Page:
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Implications of residual cancer in lymph nodes after surgery for patients with intermediate to high risk thyroid cancer.

CTFP Volume 11 Issue 9

Thyroid cancer is the fastest rising cancer in women. While spread of the cancer to the lymph nodes in the neck is common at the time of surgery, the prognosis is usually excellent. Indeed, when talking about risk in patients with thyroid cancer, it is risk of cancer recurrence rather than risk of death that is discussed. There are 3 risk levels based on the risk of cancer recurrence: low, intermediate and high. Up to 50% of patients with intermediate-high risk thyroid cancer have clinically meaningful cancer that has spread to the lymph nodes at the time of surgery. Despite recommendations for patients with known lymph node involvement to have ‘compartment-oriented’ lymph node dissections (all of the lymph nodes in a given area removed, not ‘berrypicking’ of individual nodes), persistent or residual cancer in lymph nodes is the most common cause of recurrent thyroid cancer. This study’s aim was to identify the most common location of persistent lymph node cancer as well as the primary reason why there remained cancer in patients with intermediate and high risk thyroid cancer.

Miller JE et al 2018 Location and causation of residual lymph node metastases after surgical treatment of regionally advanced differentiated thyroid cancer. Thyroid 28:593–600. Epub 2018 Apr 23. PMID: 29562827.

A total of 352 patients with intermediate or high-risk thyroid cancer treated with total thyroidectomy, +/- some form of neck dissection, and radioactive iodine therapy at a single institution were reviewed. All patients had a specialized thyroid scan right before and after radioactive iodine therapy to look for persistent abnormal lymph nodes after surgery. Approximately 40% of patients had residual cancer in the lymph nodes after their surgery but before radioactive iodine therapy. Patients with persistent cancer in the lymph nodes were, on average, 10 years younger, more likely to have multifocal cancer, cancer <2cm, and not have known central lymph node involvement at the time of surgery. Of patients with persistent cancer in the lymph nodes, more than 50% had a surgery that removed other lymph nodes in that location and the most common location was in the central area near where the thyroid was.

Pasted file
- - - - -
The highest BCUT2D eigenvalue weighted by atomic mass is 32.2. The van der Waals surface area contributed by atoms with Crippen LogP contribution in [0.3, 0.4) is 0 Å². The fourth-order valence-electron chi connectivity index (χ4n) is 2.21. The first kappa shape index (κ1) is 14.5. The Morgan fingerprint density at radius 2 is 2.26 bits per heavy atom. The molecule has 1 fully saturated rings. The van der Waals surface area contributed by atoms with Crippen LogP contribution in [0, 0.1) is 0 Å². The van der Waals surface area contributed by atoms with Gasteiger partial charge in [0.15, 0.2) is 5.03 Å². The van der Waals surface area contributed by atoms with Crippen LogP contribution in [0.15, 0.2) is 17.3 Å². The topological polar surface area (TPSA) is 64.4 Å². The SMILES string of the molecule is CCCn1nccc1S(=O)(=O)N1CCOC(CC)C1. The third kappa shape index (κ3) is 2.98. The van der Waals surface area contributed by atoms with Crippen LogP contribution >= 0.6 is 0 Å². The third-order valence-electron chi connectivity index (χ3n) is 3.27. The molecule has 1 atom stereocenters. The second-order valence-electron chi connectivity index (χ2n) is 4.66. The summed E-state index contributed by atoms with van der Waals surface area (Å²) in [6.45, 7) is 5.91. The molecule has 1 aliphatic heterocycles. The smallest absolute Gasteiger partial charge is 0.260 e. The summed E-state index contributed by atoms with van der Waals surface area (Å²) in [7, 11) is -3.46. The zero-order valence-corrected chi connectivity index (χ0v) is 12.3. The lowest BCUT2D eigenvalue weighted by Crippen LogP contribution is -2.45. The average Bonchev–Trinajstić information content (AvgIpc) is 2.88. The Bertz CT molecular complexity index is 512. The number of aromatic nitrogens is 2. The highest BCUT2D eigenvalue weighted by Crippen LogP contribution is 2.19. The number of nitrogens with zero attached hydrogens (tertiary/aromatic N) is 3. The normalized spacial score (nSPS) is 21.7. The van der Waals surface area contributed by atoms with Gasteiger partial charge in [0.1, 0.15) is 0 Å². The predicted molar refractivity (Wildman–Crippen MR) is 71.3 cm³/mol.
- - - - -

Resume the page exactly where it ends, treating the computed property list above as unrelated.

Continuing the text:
Patients that have intermediate and high-risk thyroid cancer have a high rate of residual cancer in the lymph nodes after initial surgery. If a patient has known intermediate- high risk disease before surgery, consideration should be given to thoroughly removing lymph nodes in the central compartment (because it’s the most common place for residual disease), and making sure to have good imaging looking at the entire neck before surgery. But importantly, there is not a ‘one-size-fits-all’ approach to either surgery or post-operative therapy.

— Melanie Goldfarb, MD


support thyroid researchThyroid Ultrasound: a common imaging test used to evaluate the structure of the thyroid gland. Ultrasound uses soundwaves to create a picture of the structure of the thyroid gland and accurately identify and characterize nodules within the thyroid. Ultrasound is also frequently used to guide the needle into a nodule during a thyroid nodule biopsy.

Thyroid scan: this imaging test uses a small amount of a radioactive substance, usually radioactive iodine, to obtain a picture of the thyroid gland. A “cold” nodule means that the nodule is not functioning normally. A patient with a “cold” nodule should have a fine needle aspiration biopsy of the nodule. A “functioning”, or “hot”, nodule means that the nodule is taking up radioactive iodine to a degree that is either similar to or greater than the uptake of normal cells. The likelihood of cancer in these nodules is very low and a biopsy is often not needed.

Papillary thyroid cancer: the most common type of thyroid cancer. There are 4 variants of papillary thyroid cancer: classic, follicular, tall-cell and noninvasive follicular thyroid neoplasm with papillary-like nuclear features (NIFTP).

Total thyroidectomy: surgery to remove the entire thyroid gland.

Radioactive iodine (RAI): this plays a valuable role in diagnosing and treating thyroid problems since it is taken up only by the thyroid gland. I-131 is the destructive form used to destroy thyroid tissue in the treatment of thyroid cancer and with an overactive thyroid. I-123 is the non-destructive form that does not damage the thyroid and is used in scans to take pictures of the thyroid (Thyroid Scan) or to take pictures of the whole body to look for thyroid cancer (Whole Body Scan).

Central neck compartment: the central portion of the neck between the hyoid bone above, and the sternum and collar bones below and laterally limited by the carotid arteries.

Prophylactic central neck dissection: careful removal of all lymphoid tissue in the central compartment of the neck, even if no obvious cancer is apparent in these lymph nodes.